Of course not!. As we are all implying - get pro, review then complain about progress.
Say you want to make a car or something symmetrical. I work on one side only. Makes it easy to work on the inside too. If I want to come back later and change something I don’t want to have to do it on both sides. I never want it to be be one model. Also, a model that is a whole instead of 2 of the same component is a much bigger model. Take a car from the 3D warehouse for example. Many are like 5 megs ( and 90% are exported from another 3d program but that is besides the point ). Cut it in half and make the half a component. Mirror it to the other side and the file size will be about 40% smaller. What I am asking for is something that will do without the final step which is I have to go in and hide the center seam lines. That can lead to issues. Maybe a glue command? Glue one component to the other but don’t merge them. But with the mentality of 75% of the people here I am sure that will never happen.
Or use the soften dialogue box.
Nope not true. Soften can only be used on the whole component. Not on just lines. You have to select all the lines at the area where the two components come together and right click and hide. With some materials you can see the seam too which sucks but its not the end of the world.
Just learned this about 20 minutes ago. Ctrl + Eraser will soften a selected edge.
No you can soften single edges or groups of edges, or entire components.
Between two faces sure. What I am talking about you have to hide the edge . If you soften the edge it will look like a crease between the two components. Plus you have to leave the face in the middle which is not what you want. Make a component…soften it and then copy and put it next to the other one. That is not good. Maybe if you were trying to make a couch or something. Try to soften an edge that only has one face connected to it. The one in the front is hidden and one in back is softened.
Anyways this is not helping get new features in Sketchup. I am done posting to this. What a waste of time …
Sorry you feel this was a waste of time? I see a lot of responses being offered to help. O’well.
Help for what? I don’t need help hiding some lines. I want sketchup to grow and mature. This thread isn’t about learning how to do all the work arounds I already know how to do. I was hoping way more people felt that it would be nice too. Instead many people just think it’s perfect as is and it obvious that this mind set is very deeply rooted in many and that is a shame.
You can see your “model half get full” technique in these topics several times (sofa examples) …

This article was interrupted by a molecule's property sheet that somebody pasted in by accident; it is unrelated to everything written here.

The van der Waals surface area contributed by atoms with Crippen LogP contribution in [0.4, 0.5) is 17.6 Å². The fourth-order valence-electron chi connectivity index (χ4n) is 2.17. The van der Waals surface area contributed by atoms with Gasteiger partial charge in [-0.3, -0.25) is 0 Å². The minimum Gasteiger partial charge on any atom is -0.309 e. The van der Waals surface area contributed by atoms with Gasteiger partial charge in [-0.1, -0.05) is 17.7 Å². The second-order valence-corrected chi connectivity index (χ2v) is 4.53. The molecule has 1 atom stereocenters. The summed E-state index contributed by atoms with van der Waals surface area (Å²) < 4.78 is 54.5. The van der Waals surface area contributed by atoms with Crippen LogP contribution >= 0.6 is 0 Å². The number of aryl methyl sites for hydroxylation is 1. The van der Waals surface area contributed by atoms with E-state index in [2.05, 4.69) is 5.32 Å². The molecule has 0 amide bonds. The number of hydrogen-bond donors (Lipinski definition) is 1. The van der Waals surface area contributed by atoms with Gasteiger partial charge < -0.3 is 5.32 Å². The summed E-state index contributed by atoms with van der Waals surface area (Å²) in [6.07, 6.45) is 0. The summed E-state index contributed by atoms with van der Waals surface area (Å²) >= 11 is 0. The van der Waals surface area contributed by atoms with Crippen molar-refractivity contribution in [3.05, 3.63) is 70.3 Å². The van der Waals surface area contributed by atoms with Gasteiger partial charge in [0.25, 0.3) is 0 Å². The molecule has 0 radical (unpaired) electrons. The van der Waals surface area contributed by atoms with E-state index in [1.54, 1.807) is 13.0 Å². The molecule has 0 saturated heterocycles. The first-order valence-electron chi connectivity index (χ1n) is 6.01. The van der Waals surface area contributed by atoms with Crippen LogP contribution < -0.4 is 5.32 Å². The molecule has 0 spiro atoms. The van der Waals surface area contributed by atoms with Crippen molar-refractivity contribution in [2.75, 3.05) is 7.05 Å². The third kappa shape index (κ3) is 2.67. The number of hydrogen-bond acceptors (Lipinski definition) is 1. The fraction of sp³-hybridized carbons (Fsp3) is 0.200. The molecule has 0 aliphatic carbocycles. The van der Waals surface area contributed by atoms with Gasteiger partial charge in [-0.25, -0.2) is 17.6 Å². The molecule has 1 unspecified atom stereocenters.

I guess that SketchUp is committed to being a platform that other developers can create specialized products for and so development probably goes to core functionality.
As a stand alone solution for building design it is like driving a golfcart in the mud and rain. It will get you there. And as Sonder’s work demonstrates it is capable of outstanding CD’s. --but at a huge cost of time. It is an exercise of driving a square block into a round hole.
Granted that it may still be better than the old ACAD.
Remove the “guess” part. Some extensions are available to everyone, like Sandbox and Dynamic Components. SU can even be an engine for computer games. Odd that there was a complaint here about the lack of “primitives” as that was one of the first plugins the SU developers released. That extension is now open source, for anyone to add stuff, and the primitives are parametric - meaning there’s an option, through the context menu when the primitive is selected, to edit the form.
And a very notable “other developer” is Trimble SU itself. They are developing several extensions geared for Pros - from recently acquiring Safaira and the Trimbnle Scan Explorer that SU-uppifies the interpretation of point cloud scans. And now components can now be set up as classified objects - yet another new thing for the Pro-crowd.
Another big benefit of having extensions to customize a program is that they can be updated more frequently, and independently of the base program, and often are backwards compatible. Which benefits people who cannot update to the latest release of SU. At least the extensions can be updated.
Let’s not forget about the my.shetchup beta going on now which brings SU modeling to anyone with a modern browser and will interface with Trimble Connect.
@ChrisStewart, @Sonder already wrote that he spends 30% less time creating his CDs in SU/LayOut than he spend with ACAD. And if you want to see another example of some sexy CDs, look at the Basecamp 2016 video from a structural engineer that Nick lassoed and brought into the SU fold. Years ago I listened to another basecamp presentation from an engineer explain how SU modeling got more interactive input from other project collaborators resulting in better communication and less costly mistakes - decreasing the likelihood of costly lawsuits later on.
I don’t get the complaint about mirroring components being a work-around. SU developers opted for the K.I.S.S. approach, and like many around here, not being encumbered by a mirade of program tools feels natural to me - like working with clay.
Kitty half components extruded from exploded 1/2 circle, later making one half unique to finish sculpting the asymmetrical bottle. I don’t see much of a seam, but even if I wanted to merge the components, I still keep the original half components around in case I want to tweak something.
More mirrored components:
The one with the hands had to be merged, but its original component half is still around if I want to do something else.